3. Remove posts as video shows. If you have those amazing wipes I liked above, give a good swipe down in the ear canal but do not rub the wipe all over the ear as it will cause the post/tapes to not stick.
4. Measure your ear posts as the video shows. Remember it will go all the way in the ear. The length of your post should be same length up to 1/4” longer than the ear. If it is shorter or longer than that it needs redone immediately.
5. Follow the video to make the posts. Go right along with the video until you can do it by memory. Pay attention to the way you fold the cotton pad as the video shows.
6. Watch the video how to apply the adhesive on the post. Do this outside!
7. Apply the posts as shown in the video. Pay attention how to hold the ear and the post when you put them in so that the angle is correct and you don’t get adhesive on your hands or other parts of the ear.
8. At first they will shake their head and paw at the posts, puppy will very quickly adjust and forget about it. They should not come undone or pop out - ever. Even with the most rowdy play all week long. If they do, immediately re-do them and find out what was done incorrectly with the post that it was able to come out. (Tip: really shove the post down in the ear, be firm, it is like putting an ear plug in your own ear, it does not hurt but should be very secure. The more lose the post is, the more tickly it will feel and they will shake their head a lot.)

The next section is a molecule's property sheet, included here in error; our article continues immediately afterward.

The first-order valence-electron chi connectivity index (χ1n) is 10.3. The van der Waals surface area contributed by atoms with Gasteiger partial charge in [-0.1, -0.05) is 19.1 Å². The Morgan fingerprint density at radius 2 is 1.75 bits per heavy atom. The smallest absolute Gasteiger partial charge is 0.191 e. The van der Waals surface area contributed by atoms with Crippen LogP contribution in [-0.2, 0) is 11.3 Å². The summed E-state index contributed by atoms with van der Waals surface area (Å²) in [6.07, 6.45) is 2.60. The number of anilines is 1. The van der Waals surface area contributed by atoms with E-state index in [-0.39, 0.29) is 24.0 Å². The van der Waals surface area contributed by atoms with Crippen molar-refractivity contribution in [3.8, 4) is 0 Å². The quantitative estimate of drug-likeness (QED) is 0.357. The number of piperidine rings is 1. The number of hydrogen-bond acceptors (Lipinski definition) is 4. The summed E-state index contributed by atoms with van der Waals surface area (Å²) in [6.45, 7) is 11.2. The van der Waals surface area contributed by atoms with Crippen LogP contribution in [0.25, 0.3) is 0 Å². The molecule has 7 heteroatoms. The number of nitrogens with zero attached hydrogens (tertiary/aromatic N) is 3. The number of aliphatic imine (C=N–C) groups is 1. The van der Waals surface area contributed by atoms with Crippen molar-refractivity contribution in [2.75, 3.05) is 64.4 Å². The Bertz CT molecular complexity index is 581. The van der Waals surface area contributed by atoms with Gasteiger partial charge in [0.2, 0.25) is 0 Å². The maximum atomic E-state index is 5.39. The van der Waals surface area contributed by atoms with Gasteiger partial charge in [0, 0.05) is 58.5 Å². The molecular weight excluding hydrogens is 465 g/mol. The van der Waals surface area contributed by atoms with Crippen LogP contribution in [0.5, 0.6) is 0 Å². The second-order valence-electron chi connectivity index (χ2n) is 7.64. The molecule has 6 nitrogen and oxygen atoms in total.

9. Give puppy a treat or praise and take them off the grooming table, I don’t allow my pups to “learn” to get off the table until they’re 18-24mos old. This way they do not jump off when they feel like it and it avoids unnecessary stress/damage to joints. We even play games teaching them to put their front paws on the table and allow me to lift the rear up in exchange for treats and praise. Training table time makes a calm easy puppy to post and groom if you work on it every day.
10. Text or email me a pic and any questions. You can do this for every single posting or as often as you want.